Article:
Cutting Off Russian Gas Would Cost Germany’s Economy $240 Billion

April 13, 2022

As the war in Ukraine drags on, European Union officials are considering another set of economic sanctions against Russia, focusing on the nation’s oil and gas exports. However, members such as Germany and Hungary are resisting the idea of such a ban amid fears about the economic impact at home.

A ban on Russian gas would plunge Germany into a deep recession, according to a report from the nation’s top economic forecasters. Suddenly shutting off the supply of Russian natural gas would cost the German economy 220 billion euros, or roughly $240 billion, in economic output over the next two years, according to a joint report from five German economic institutes. In such a scenario, German GDP would rise by just 1.9% in 2022, and contract by 2.2% in 2023. Growth is projected to be 2.7% this year if the gas keeps flowing.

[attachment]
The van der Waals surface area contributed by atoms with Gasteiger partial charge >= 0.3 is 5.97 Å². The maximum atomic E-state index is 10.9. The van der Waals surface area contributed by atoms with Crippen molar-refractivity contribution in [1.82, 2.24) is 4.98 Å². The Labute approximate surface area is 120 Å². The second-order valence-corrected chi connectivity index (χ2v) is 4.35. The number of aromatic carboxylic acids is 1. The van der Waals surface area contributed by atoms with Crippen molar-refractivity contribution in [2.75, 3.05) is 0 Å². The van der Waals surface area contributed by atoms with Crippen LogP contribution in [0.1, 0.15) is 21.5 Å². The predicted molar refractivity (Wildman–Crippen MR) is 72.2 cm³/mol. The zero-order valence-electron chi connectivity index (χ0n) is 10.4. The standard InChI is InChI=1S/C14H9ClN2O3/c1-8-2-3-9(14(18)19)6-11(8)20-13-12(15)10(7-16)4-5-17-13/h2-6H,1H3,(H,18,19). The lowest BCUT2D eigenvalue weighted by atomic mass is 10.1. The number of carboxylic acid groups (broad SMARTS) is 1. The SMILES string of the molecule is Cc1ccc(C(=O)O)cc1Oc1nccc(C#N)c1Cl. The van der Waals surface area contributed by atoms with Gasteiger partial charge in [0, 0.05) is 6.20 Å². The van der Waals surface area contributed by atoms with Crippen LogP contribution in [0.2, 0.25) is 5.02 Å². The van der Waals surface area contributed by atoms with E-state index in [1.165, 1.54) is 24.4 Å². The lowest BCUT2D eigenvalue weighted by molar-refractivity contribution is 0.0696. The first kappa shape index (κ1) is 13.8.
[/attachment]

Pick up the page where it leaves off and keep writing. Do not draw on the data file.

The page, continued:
The EU has already agreed to phase out Russian coal imports, with a full ban expected to come into effect by August, but with natural gas and oil, the EU has taken a more measured approach.  Officials are trying to cut imports of Russian gas by 66% this year, with hopes of breaking the economic bloc’s dependency on Russia, but in the wake of the atrocities committed in Bucha, some are pushing for a more immediate ban.

Such a ban would wreak havoc on Germany, which sourced about 46% of its natural gas in 2020 from Russia, according to the International Energy Agency. Targeting Russian gas would likely worsen inflation in Germany, which is already at the highest level in more than 40 years. 

Germany’s Finance Minister Christian Lindner told the newspaper Die Zeit that the country was moving “as quickly as possible” to move away from Russian energy, but resisted the idea of a sudden ban. “The question is, at what point do we do more harm to Putin than to ourselves?” Lindner asked.

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